Compliance Management System

A Compliance Management System (CMS), reduces or eliminates risk from lawsuits, sanctions, noncompliance to government regulations, unfair lending practices, and other forms of litigation. Businesses need a good CMS to be successful in today’s marketplace. However, businesses did not always see compliance with applicable laws as a benefit.
Compliance regulation is a result of public outcry against unethical business practices. Upton Sinclair’s 1906 book, The Jungle, exposed the dangers of the meat packing industry. The Food and Drug Administration (now the Bureau of Chemistry) was then charged with enforcing and preserving the Pure Food and Drugs Act in order to reduce public dissatisfaction and protect consumers.
This was not the only controversy that led to legal changes. After investigations revealed that more than 400 U.S. businesses had made questionable payments to foreign governments, the Foreign Corrupt Practices Act (FPA) was created in 1977. After outrage over the purchase of toilet seats by the Navy for $600, the government established guidelines for ethical conduct for contractors. These and many other examples were the catalyst for many of the robust CMS programs that are used today in many businesses.
What is a Compliance Management System?
A CMS is a repository that stores processes, procedures, policies, and other information that ensures that a business is operating in compliance with government regulations. A CMS program integrates relevant documentation, controls and tools into a business to comply with legal requirements. This ensures that consumers and employees are protected.
A good compliance management system should have four components that eliminate or minimize infractions.
4 Components of a Compliance Management System PoliciesSet by management and followed by employeesProcessesDocumented and comply with established regulationsTrainingImplemented during the hiring process and refreshed as standards changeMonitoringRecursively checking for compliance in business transactionsImplementing a CMS
In today’s social media-conscious world, CMS programs are essential to a business’ success. Compliance management can lead to fines of millions of dollars and a boycott of a business on social media. This can have irreparable consequences for a company’s brand and market share. A company’s CMS must not only be compliant but also implemented and supported at all levels of the organization, including the board of directors and the executives. Leadership must have a clear mission statement regarding compliance that is communicated to employees as well as third-party providers.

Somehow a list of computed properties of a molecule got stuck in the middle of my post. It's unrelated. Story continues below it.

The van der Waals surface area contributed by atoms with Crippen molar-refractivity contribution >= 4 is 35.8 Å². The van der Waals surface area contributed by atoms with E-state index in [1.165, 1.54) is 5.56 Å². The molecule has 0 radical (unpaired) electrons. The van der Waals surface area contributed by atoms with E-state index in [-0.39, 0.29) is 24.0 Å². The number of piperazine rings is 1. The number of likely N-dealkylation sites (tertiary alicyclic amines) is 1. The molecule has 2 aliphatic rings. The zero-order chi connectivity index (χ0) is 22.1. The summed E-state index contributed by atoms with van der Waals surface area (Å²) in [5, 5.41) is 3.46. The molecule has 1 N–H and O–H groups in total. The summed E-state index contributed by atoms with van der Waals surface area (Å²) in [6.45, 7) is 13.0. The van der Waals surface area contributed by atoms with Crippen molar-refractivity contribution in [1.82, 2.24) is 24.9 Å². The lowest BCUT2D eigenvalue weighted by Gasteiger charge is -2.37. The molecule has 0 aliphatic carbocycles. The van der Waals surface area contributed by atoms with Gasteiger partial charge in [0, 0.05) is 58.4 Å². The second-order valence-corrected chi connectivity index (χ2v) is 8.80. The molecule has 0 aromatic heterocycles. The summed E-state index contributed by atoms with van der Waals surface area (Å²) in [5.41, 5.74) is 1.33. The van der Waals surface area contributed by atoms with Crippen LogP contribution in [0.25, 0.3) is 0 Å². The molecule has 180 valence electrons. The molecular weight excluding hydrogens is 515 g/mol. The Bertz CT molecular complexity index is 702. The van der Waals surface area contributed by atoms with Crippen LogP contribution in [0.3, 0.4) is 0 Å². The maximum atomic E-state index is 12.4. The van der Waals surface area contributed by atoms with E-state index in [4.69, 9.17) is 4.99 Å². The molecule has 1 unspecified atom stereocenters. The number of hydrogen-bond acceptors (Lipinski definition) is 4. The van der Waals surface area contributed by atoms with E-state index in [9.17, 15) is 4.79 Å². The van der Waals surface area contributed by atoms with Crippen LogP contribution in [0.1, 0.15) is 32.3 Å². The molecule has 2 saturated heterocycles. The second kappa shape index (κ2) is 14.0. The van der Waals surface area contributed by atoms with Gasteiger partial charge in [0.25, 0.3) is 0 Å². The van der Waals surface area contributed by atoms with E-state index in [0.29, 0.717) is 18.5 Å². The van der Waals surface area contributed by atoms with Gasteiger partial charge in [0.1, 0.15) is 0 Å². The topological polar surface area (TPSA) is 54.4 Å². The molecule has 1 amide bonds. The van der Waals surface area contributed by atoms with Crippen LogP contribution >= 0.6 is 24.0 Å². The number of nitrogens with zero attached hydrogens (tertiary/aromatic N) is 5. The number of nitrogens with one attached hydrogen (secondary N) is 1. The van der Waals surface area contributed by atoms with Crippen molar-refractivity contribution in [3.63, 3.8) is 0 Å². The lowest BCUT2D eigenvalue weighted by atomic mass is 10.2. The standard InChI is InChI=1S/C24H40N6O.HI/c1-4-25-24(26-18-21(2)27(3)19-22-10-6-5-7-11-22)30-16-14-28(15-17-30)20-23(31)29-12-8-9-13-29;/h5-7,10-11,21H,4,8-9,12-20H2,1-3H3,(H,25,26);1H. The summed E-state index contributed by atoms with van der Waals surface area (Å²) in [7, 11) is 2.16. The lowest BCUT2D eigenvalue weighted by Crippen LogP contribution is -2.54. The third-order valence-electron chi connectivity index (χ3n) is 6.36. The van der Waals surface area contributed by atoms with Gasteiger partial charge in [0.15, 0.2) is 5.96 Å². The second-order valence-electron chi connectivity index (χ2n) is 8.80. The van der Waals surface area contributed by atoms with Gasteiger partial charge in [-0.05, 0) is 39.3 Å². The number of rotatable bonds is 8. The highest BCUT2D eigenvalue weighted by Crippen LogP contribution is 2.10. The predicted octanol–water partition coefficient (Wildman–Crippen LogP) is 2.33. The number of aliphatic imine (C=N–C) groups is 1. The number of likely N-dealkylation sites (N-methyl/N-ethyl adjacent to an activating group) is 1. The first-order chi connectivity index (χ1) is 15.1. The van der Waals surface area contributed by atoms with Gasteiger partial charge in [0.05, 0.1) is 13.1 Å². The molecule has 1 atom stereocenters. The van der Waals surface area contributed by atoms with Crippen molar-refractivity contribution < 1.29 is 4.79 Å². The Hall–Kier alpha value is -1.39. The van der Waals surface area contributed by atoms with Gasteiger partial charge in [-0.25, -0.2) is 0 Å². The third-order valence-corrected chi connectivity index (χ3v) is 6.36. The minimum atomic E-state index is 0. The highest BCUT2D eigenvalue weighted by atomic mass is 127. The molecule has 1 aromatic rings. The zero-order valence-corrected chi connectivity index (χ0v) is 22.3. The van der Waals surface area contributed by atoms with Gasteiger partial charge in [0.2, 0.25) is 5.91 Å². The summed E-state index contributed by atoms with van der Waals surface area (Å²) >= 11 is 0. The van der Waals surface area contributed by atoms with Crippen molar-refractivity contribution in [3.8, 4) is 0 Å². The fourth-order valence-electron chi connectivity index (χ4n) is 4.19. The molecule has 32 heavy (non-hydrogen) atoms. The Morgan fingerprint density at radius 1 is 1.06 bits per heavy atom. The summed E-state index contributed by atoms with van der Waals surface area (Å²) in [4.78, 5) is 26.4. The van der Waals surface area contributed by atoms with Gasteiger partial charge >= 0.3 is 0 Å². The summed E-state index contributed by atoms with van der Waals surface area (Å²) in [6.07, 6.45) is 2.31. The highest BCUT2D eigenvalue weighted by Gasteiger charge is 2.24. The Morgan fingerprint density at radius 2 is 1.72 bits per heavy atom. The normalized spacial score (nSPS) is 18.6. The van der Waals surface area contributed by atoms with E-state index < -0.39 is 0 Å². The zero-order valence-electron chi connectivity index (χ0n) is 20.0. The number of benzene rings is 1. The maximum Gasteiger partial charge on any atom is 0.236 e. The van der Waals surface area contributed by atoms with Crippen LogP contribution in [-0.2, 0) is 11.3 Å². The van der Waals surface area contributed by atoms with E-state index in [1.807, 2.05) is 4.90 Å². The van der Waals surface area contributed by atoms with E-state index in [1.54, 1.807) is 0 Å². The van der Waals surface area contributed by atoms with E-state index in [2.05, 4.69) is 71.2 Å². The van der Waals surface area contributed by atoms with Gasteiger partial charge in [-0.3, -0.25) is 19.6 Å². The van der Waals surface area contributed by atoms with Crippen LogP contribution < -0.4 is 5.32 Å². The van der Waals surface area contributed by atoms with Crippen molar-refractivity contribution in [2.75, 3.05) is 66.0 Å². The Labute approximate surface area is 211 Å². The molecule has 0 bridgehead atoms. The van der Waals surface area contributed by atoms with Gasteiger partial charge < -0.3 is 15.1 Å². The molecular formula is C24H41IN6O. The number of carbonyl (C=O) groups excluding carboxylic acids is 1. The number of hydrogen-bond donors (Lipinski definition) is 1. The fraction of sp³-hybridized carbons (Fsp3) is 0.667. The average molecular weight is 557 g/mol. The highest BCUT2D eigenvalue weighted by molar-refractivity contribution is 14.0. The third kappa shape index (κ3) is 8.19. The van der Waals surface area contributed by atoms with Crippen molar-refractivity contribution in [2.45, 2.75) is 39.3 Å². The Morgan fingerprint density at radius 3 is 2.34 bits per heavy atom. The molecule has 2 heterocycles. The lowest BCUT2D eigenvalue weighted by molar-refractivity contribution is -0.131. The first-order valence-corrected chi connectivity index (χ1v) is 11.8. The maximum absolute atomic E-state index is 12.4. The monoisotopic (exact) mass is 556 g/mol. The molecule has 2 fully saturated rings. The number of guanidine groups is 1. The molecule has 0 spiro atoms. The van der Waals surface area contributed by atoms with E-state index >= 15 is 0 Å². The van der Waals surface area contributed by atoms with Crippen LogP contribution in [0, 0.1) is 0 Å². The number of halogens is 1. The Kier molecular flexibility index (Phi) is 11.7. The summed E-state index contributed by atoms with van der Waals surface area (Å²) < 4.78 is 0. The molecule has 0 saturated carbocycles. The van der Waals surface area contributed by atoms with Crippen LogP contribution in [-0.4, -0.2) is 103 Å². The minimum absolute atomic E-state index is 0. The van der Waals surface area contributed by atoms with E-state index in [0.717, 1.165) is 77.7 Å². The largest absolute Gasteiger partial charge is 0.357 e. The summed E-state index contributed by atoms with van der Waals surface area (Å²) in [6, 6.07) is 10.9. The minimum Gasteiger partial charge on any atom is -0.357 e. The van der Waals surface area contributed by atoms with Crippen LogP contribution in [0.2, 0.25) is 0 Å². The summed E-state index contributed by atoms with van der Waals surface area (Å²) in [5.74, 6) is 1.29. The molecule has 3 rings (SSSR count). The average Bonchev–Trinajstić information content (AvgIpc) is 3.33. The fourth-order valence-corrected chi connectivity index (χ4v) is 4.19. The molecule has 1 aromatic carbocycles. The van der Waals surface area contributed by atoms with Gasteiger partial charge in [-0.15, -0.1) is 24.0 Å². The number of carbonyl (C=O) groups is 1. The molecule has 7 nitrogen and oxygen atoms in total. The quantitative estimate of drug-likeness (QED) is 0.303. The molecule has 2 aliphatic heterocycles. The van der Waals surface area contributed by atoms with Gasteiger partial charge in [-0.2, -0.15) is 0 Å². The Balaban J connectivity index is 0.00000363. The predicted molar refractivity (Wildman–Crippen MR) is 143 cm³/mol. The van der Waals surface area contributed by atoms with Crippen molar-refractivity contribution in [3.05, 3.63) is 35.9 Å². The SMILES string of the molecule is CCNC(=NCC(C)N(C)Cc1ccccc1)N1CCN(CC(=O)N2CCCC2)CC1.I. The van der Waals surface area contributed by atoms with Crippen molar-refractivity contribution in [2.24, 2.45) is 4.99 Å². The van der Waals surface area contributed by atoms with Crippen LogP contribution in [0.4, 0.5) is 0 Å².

Senior management personnel play a crucial role in ensuring that adequate manpower is available and that financial resources are allocated to compliance and ethics initiatives. Senior management is also responsible for ensuring that all employees are familiar with the CMS and that the best practices are implemented. This level of management strives to continuously improve upon best practices and procedures. The goal for management is to be in compliance with all business products and transactions.
A good CMS program includes a compliance officer, who reports directly to its board. The compliance officer ensures that the business meets all legal and regulatory requirements. They also inspect the internal business processes and practices. The officer strives for compliance.
Read more: DACI Top Decison-Making Framework
Are All Businesses Require a CMS?
Businesses without a compliance management system are at risk of multiple problems. In order to achieve compliance, a business must have the appropriate CMS policies and procedures in place. There are many ways to be noncompliant depending on what services or products a business offers. Lucidchart lis